By Adedapo Adesanya

Nigeria will maintain its position as one of Africa’s top crude oil producers as well as one of the continent’s top three gas suppliers between 2022 and 2025, according to the African Chamber’s first quarter 2022 outlook. energy (AEC).

He also said it will provide an opportunity for the West African country to leverage its energy resources for economic growth while meeting global energy demand.

Nigeria is one of Africa’s heavyweights in hydrocarbon exploration and production with more than 36 billion barrels of oil and 200 trillion cubic feet of natural gas, the country has managed to position itself both as an attractive upstream market and a competitive producer.

According to the outlook, Nigeria will produce 1.46 million barrels per day of crude oil out of the 6.35 million barrels per day that Africa as a whole will produce during the year, reaffirming the country’s position as a as a continental energy hub as production in the West African state peaks in 2023.

Of the 36 billion barrels of oil reserves Nigeria holds, just over 25% is currently produced from deep-sea projects, underscoring a huge opportunity for Nigeria to expand partnerships and investments to increase production and increase its role in continental and global energy. countryside.

Speaking on the matter, Mr. NJ Ayuk, Executive Chairman of AEC, said: “The recent $1.2 billion deal between Seplat Energy of Nigeria and US energy company ExxonMobil, in which the multinational will pursue its deepwater projects while divesting onshore projects, is an indication of the huge potential for the country’s offshore projects in the near future to meet energy needs as energy consumption increases.

“By placing greater emphasis on these projects, accelerating exploration and production in key basins, Nigeria has the ability to unleash its full energy potential.”

The chamber also called for more investment in the country’s downstream sector with inadequate infrastructure that is slowing oil production and increasing Nigeria’s reliance on fuel imports.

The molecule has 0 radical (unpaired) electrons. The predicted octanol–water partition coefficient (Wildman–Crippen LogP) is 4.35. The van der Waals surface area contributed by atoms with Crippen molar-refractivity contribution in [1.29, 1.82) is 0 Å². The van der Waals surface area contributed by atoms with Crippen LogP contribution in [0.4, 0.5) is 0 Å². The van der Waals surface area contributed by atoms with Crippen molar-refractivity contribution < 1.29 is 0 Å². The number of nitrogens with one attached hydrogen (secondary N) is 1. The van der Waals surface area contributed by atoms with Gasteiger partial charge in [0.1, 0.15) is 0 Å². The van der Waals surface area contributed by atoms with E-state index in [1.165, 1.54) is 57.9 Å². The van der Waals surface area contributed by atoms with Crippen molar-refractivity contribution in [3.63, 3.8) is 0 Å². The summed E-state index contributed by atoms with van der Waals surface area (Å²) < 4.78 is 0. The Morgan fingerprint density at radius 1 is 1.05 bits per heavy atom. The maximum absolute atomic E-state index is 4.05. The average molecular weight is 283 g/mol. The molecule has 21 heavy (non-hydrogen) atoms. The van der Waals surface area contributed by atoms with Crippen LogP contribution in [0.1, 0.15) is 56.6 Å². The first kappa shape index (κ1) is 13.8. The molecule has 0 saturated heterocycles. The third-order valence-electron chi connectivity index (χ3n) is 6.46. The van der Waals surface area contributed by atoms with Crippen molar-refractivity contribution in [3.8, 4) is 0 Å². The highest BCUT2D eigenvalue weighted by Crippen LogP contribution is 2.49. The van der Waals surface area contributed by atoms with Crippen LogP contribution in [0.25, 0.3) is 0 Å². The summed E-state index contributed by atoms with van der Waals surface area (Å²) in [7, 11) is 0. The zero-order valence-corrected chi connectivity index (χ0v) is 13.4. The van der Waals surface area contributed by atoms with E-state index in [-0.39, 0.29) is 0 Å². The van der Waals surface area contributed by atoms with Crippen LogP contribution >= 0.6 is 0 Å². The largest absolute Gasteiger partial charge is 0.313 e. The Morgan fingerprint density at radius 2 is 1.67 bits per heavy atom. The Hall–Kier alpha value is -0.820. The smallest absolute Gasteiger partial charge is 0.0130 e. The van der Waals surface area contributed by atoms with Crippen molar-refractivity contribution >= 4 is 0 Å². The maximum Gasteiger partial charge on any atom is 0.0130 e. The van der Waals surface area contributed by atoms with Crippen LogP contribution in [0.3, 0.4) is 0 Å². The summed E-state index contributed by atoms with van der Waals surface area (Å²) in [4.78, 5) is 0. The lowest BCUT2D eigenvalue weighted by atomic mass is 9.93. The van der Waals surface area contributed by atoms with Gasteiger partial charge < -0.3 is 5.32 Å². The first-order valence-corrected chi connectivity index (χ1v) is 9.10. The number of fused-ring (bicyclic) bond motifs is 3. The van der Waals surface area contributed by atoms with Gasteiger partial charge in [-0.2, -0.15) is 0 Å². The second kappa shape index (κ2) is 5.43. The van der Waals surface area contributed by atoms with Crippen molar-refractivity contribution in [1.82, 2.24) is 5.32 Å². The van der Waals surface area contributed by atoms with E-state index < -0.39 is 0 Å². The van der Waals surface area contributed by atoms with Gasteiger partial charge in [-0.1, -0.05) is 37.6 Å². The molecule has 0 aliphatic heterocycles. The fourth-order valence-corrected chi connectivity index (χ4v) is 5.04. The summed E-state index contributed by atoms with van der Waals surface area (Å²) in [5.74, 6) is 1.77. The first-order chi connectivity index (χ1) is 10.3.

Nigeria imports up to 1.25 million metric tons of gasoline per month due to insufficient domestic refining capacity.

As a result, the $12 billion Dangote refinery project in Lagos, which is expected to start operations in the fourth quarter of 2022 with a processing capacity of 540,000 barrels per day and partly owned by state-owned Nigerian National. Petroleum Corporation, is an example of Nigeria’s drive to establish itself as an oil heavyweight while expanding its oil and gas capabilities to meet national, regional and global energy needs.

Meanwhile, on the gas front, the AEC outlook shows that Nigeria has also retained its place among Africa’s top gas producers in 2022. An annual production capacity of 1.45 trillion cubic feet is expected as the country recovers from the low production levels of 2020.

Existing gas production fields, as well as those under development, are expected to support the country’s gas production until 2025.

Despite factors such as infrastructure vandalism that limit the optimal export of gas and oil, and the high costs and emission rates associated with deepwater projects that drive majors to diversify their portfolios, greenfield investments in Nigeria and its African counterparts will increase investment spending. across the continent to $30 billion in 2022, providing an opportunity for new projects to come online and for major hydrocarbon producers such as Nigeria to upgrade and build new infrastructure as well as expand the exploration and production.

On the regulatory front, the implementation of the Petroleum Industry (PIB) Bill in 2021 by the Nigerian government will provide regulatory clarity on royalties and other issues that have previously made it difficult for oil companies E&P and gas companies and downstream market players to increase investment within the country’s market.

Now, with the implementation of GDP, the Chamber said Nigeria is better placed, now more than ever, to attract investment and accelerate development in 2022 and beyond.

The AEC reiterated that Nigeria is well positioned to lead African investment with proven oil and gas reserves as well as a reformed regulatory landscape making the sector increasingly attractive to foreign capital.